Academic journal article Law and Contemporary Problems

Divergent Legal Conceptions of the State: Implications for Global Administrative Law

Academic journal article Law and Contemporary Problems

Divergent Legal Conceptions of the State: Implications for Global Administrative Law

Article excerpt

I

INTRODUCTION

Different areas of law appear to conceive of the state in fundamentally different ways. In particular, public international law, in its twentieth century guise, has tended to conceive of the state as a unified legal person, a perpetual entity able to bind itself into the future. Domestic administrative and constitutional law in the common law tradition, by contrast, does not conceive of the state at all, but rather views the government apparatus as a series of disaggregated entities often competing with each other for power, subject to checks and balances, and enjoying a temporally contingent mandate. Indeed, in many constitutional democracies, often it is the constitution itself that comes closest to a domestic embodiment of statehood.

A central premise of this paper is that the success of the various strategies for the development of transnational systems of governance will depend on how well they integrate or assimilate these differing domestic and international legal archetypes of the state. The paper begins by suggesting different ways in which the competing conceptions have been, and can be, integrated and assimilated. British colonial law's successful integration of the international and domestic law sovereign in the office of the Crown at the point of acquiring new territory is an important historical example and is considered first. The prevalence of colonial law at earlier times of transnational government also has tended to obscure the significance of the fundamental differences between domestic and international legal conceptions as they sometimes present themselves today. A contemporary technique that has further masked these differences is dualism. The limitations of this technique, given the expansion of international rulemaking, are briefly considered.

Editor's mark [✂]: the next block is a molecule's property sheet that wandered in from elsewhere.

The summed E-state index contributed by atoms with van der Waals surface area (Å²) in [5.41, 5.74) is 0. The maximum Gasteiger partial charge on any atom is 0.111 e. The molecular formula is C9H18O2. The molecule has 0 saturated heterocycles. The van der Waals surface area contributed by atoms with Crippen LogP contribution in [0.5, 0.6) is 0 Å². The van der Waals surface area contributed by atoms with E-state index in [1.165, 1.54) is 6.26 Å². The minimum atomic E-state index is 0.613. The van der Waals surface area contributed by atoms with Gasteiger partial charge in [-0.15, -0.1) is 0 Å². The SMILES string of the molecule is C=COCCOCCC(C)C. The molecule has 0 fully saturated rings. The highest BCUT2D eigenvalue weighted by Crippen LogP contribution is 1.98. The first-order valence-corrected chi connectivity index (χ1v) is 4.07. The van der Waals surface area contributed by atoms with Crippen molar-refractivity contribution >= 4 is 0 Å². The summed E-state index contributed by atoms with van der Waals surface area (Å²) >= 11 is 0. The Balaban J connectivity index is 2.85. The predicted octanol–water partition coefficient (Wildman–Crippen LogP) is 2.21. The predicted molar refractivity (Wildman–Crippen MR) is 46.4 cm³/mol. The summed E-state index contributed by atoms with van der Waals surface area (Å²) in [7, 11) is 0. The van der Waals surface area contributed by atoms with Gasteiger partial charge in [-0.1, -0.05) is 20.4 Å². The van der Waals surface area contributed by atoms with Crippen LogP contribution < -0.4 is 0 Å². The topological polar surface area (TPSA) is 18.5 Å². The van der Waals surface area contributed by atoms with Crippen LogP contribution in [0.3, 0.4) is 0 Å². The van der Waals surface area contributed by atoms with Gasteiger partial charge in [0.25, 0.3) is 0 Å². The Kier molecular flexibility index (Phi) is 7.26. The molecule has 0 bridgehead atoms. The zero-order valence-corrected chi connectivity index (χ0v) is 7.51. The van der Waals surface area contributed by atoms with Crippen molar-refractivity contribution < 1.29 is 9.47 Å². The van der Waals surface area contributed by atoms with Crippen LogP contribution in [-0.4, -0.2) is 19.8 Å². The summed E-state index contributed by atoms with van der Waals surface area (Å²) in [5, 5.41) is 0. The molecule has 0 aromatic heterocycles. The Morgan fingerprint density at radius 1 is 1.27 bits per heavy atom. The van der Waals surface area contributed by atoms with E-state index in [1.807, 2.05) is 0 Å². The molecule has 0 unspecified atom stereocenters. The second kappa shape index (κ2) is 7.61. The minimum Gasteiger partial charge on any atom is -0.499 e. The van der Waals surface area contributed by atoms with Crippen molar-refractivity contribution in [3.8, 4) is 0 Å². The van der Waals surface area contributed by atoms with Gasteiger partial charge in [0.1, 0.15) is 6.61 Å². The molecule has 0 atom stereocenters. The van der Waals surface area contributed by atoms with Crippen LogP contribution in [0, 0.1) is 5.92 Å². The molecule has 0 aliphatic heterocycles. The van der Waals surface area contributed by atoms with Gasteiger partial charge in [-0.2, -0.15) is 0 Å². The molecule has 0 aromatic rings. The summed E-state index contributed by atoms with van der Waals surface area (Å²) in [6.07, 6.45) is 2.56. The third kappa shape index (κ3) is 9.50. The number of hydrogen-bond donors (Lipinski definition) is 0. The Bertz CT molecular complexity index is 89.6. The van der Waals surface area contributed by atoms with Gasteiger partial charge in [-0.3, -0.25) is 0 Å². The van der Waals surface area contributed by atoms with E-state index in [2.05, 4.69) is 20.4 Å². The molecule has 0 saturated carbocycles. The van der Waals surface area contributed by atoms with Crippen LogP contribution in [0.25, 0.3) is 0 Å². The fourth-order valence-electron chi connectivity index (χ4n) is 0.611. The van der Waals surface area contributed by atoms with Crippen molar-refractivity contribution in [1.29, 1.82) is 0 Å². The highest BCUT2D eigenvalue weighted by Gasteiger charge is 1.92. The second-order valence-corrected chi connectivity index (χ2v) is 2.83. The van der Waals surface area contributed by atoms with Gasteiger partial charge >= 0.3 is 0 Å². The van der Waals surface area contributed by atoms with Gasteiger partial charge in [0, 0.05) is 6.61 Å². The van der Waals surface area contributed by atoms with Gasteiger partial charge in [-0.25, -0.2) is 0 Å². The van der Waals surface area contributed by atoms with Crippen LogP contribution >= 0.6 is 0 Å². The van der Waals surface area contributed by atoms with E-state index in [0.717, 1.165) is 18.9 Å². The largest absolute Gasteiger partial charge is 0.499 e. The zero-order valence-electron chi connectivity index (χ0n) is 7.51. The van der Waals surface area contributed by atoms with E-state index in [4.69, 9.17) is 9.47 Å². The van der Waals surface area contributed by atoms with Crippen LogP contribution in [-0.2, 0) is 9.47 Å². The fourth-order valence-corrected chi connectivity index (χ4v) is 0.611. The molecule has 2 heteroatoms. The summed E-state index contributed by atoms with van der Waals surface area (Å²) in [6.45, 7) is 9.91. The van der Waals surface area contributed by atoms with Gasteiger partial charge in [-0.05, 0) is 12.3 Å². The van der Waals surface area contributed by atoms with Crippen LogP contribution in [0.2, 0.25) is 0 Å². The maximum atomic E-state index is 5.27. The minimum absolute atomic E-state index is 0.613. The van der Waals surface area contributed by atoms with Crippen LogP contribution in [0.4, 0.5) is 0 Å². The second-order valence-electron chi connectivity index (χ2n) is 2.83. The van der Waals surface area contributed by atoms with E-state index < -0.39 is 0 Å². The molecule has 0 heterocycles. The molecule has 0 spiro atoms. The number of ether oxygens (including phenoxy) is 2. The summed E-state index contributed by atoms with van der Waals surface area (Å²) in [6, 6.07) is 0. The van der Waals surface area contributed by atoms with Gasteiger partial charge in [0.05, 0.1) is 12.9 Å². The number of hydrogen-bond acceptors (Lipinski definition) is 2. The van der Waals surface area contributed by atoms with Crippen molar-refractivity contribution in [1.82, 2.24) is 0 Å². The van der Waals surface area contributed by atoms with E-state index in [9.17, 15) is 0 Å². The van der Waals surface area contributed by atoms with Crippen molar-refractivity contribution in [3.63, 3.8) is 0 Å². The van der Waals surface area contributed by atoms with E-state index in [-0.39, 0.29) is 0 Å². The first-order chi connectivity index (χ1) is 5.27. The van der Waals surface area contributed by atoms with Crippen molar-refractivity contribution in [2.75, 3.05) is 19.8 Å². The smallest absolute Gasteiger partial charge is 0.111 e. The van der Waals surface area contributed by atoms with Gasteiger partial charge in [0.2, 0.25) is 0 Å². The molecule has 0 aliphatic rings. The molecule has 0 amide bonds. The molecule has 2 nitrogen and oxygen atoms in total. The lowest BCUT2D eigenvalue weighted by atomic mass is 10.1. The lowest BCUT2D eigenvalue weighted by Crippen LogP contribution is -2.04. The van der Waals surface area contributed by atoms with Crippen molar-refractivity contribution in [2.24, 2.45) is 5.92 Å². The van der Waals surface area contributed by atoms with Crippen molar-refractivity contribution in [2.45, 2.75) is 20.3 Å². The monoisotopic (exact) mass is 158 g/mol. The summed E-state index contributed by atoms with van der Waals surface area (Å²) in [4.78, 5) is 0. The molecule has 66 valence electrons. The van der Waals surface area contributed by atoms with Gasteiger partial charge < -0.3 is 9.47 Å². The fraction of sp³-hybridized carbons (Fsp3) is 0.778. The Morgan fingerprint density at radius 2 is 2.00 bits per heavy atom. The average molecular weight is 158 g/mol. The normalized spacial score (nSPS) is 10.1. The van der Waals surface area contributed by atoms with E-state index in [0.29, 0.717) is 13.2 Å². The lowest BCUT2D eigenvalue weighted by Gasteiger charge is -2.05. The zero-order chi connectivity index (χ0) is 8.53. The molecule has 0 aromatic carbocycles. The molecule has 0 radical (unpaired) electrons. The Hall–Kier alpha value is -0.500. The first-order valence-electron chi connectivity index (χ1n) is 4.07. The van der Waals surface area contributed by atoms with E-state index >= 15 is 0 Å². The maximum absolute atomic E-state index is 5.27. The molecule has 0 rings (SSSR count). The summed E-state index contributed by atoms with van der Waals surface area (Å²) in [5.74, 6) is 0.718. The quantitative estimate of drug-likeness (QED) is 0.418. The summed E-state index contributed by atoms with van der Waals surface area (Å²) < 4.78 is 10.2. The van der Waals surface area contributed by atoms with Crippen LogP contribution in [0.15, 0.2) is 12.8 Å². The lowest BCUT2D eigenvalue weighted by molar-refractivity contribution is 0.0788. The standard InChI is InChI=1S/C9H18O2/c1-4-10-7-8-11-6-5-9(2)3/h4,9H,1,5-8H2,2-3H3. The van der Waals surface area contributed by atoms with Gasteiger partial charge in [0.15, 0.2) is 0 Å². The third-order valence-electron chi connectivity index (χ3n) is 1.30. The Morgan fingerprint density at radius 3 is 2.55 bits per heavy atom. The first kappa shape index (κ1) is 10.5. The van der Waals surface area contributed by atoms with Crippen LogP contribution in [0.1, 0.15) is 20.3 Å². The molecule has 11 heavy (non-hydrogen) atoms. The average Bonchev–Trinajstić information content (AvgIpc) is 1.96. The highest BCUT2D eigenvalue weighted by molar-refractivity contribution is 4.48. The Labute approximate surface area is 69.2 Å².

The paper proceeds from the premise that the different techniques by which spaces for global governance can be and have been created are important for, but distinct from, an evaluation of the capacity for a global administrative law to operate within those spaces so created. The sites of global governance are not necessarily the sites of global administrative law. Yet how the global space is created may have an impact on which of the techniques and functions of administrative law are likely to be effective.

Domestic administrative law in the British Commonwealth tradition tends to focus on judge-made, ex post supervision of administration. (1) Information disclosure regimes, access to information, ombudsmen complaint procedures, and the analysis of institutional design have only relatively recently attracted general attention among common law administrative lawyers outside of the United States. For the most part, the ex ante notice and comment rulemaking procedures that characterize U.S. administrative law have not been embraced in other common law jurisdictions, except in a piecemeal statute-specific way, and are commonly perceived as overly legalistic. (2) These different techniques of domestic administrative law, then, fulfill different functions and promote different and sometimes conflicting values. Ex post judicial supervision of decisionmaking, for example, may variously fulfill the functions of centralizing control, legitimating both the decisionmaker and the decision (without necessarily imposing constraints or control), interpolating values into the decisionmaking process, enhancing rationality, or enforcing participation. Information and notice-and-comment regimes have participation as their core concerns. Not all of these techniques or functions of domestic administrative law are equally effective on their own terms, nor are they equally readily translatable to the different sites of global governance.

This paper goes on to identify how two different kinds of global space are created and to evaluate the prospects for certain functions of administrative law, as we understand it domestically, to be effective within those spaces. …

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